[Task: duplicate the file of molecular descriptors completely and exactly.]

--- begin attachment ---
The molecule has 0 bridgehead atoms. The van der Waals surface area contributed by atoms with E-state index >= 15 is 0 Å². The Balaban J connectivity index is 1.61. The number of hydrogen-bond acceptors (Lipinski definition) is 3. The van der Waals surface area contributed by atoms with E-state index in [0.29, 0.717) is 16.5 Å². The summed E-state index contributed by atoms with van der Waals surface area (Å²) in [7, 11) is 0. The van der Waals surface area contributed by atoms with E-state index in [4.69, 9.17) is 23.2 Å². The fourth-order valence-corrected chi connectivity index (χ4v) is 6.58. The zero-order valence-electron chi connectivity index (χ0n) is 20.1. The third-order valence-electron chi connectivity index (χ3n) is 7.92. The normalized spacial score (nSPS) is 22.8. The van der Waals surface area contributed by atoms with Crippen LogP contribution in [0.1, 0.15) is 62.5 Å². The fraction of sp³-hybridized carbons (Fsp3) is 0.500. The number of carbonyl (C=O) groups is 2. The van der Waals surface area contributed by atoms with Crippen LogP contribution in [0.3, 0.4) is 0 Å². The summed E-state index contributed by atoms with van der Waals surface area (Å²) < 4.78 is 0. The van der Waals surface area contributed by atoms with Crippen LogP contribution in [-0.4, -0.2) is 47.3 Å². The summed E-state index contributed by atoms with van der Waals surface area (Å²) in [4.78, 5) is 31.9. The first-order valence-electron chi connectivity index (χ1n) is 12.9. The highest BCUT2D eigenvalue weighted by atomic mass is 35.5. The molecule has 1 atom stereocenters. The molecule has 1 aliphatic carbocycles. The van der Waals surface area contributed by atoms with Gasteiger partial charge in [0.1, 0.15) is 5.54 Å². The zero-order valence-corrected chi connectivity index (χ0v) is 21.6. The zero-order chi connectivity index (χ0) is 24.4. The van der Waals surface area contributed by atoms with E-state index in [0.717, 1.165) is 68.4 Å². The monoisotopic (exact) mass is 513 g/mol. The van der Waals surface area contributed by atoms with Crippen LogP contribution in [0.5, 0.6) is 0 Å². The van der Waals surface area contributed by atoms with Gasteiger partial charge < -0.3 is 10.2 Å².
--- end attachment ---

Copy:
The molecule has 0 bridgehead atoms. The van der Waals surface area contributed by atoms with E-state index >= 15 is 0 Å². The Balaban J connectivity index is 1.61. The number of hydrogen-bond acceptors (Lipinski definition) is 3. The van der Waals surface area contributed by atoms with E-state index in [0.29, 0.717) is 16.5 Å². The summed E-state index contributed by atoms with van der Waals surface area (Å²) in [7, 11) is 0. The van der Waals surface area contributed by atoms with E-state index in [4.69, 9.17) is 23.2 Å². The fourth-order valence-corrected chi connectivity index (χ4v) is 6.58. The zero-order valence-electron chi connectivity index (χ0n) is 20.1. The third-order valence-electron chi connectivity index (χ3n) is 7.92. The normalized spacial score (nSPS) is 22.8. The van der Waals surface area contributed by atoms with Crippen LogP contribution in [0.1, 0.15) is 62.5 Å². The fraction of sp³-hybridized carbons (Fsp3) is 0.500. The number of carbonyl (C=O) groups is 2. The van der Waals surface area contributed by atoms with Crippen LogP contribution in [0.3, 0.4) is 0 Å². The summed E-state index contributed by atoms with van der Waals surface area (Å²) < 4.78 is 0. The van der Waals surface area contributed by atoms with Crippen LogP contribution in [-0.4, -0.2) is 47.3 Å². The summed E-state index contributed by atoms with van der Waals surface area (Å²) in [4.78, 5) is 31.9. The first-order valence-electron chi connectivity index (χ1n) is 12.9. The highest BCUT2D eigenvalue weighted by atomic mass is 35.5. The molecule has 1 atom stereocenters. The molecule has 1 aliphatic carbocycles. The van der Waals surface area contributed by atoms with Gasteiger partial charge in [0.1, 0.15) is 5.54 Å². The zero-order valence-corrected chi connectivity index (χ0v) is 21.6. The zero-order chi connectivity index (χ0) is 24.4. The van der Waals surface area contributed by atoms with E-state index in [0.717, 1.165) is 68.4 Å². The monoisotopic (exact) mass is 513 g/mol. The van der Waals surface area contributed by atoms with Crippen LogP contribution in [0.5, 0.6) is 0 Å². The van der Waals surface area contributed by atoms with Gasteiger partial charge < -0.3 is 10.2 Å².